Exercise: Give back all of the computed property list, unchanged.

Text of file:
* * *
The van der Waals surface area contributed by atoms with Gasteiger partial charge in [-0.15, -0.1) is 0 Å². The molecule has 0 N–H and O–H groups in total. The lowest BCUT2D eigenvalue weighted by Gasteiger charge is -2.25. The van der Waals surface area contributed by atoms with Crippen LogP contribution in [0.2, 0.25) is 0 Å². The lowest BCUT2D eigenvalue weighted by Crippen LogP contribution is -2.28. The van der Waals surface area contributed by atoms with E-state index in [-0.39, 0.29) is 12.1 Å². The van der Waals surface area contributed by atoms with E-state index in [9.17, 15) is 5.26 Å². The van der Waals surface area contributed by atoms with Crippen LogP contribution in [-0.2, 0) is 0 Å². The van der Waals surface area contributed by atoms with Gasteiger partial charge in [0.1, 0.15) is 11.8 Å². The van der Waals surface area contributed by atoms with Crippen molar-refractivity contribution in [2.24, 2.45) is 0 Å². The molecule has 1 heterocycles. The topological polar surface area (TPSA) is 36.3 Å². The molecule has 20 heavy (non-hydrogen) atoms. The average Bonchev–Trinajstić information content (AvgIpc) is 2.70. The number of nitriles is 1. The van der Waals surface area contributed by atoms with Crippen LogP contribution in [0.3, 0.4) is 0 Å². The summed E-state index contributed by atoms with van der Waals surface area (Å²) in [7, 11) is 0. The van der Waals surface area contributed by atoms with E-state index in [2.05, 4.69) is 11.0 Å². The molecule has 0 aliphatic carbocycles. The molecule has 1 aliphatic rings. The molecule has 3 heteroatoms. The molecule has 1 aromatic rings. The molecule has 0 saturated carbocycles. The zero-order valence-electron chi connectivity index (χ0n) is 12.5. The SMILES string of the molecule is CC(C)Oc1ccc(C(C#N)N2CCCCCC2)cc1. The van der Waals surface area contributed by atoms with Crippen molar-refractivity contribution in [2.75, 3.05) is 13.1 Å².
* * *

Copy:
The van der Waals surface area contributed by atoms with Gasteiger partial charge in [-0.15, -0.1) is 0 Å². The molecule has 0 N–H and O–H groups in total. The lowest BCUT2D eigenvalue weighted by Gasteiger charge is -2.25. The van der Waals surface area contributed by atoms with Crippen LogP contribution in [0.2, 0.25) is 0 Å². The lowest BCUT2D eigenvalue weighted by Crippen LogP contribution is -2.28. The van der Waals surface area contributed by atoms with E-state index in [-0.39, 0.29) is 12.1 Å². The van der Waals surface area contributed by atoms with E-state index in [9.17, 15) is 5.26 Å². The van der Waals surface area contributed by atoms with Crippen LogP contribution in [-0.2, 0) is 0 Å². The van der Waals surface area contributed by atoms with Gasteiger partial charge in [0.1, 0.15) is 11.8 Å². The van der Waals surface area contributed by atoms with Crippen molar-refractivity contribution in [2.24, 2.45) is 0 Å². The molecule has 1 heterocycles. The topological polar surface area (TPSA) is 36.3 Å². The molecule has 20 heavy (non-hydrogen) atoms. The average Bonchev–Trinajstić information content (AvgIpc) is 2.70. The number of nitriles is 1. The van der Waals surface area contributed by atoms with Crippen LogP contribution in [0.3, 0.4) is 0 Å². The summed E-state index contributed by atoms with van der Waals surface area (Å²) in [7, 11) is 0. The van der Waals surface area contributed by atoms with E-state index in [2.05, 4.69) is 11.0 Å². The molecule has 0 aliphatic carbocycles. The molecule has 1 aliphatic rings. The molecule has 3 heteroatoms. The molecule has 1 aromatic rings. The molecule has 0 saturated carbocycles. The zero-order valence-electron chi connectivity index (χ0n) is 12.5. The SMILES string of the molecule is CC(C)Oc1ccc(C(C#N)N2CCCCCC2)cc1. The van der Waals surface area contributed by atoms with Crippen molar-refractivity contribution in [2.75, 3.05) is 13.1 Å².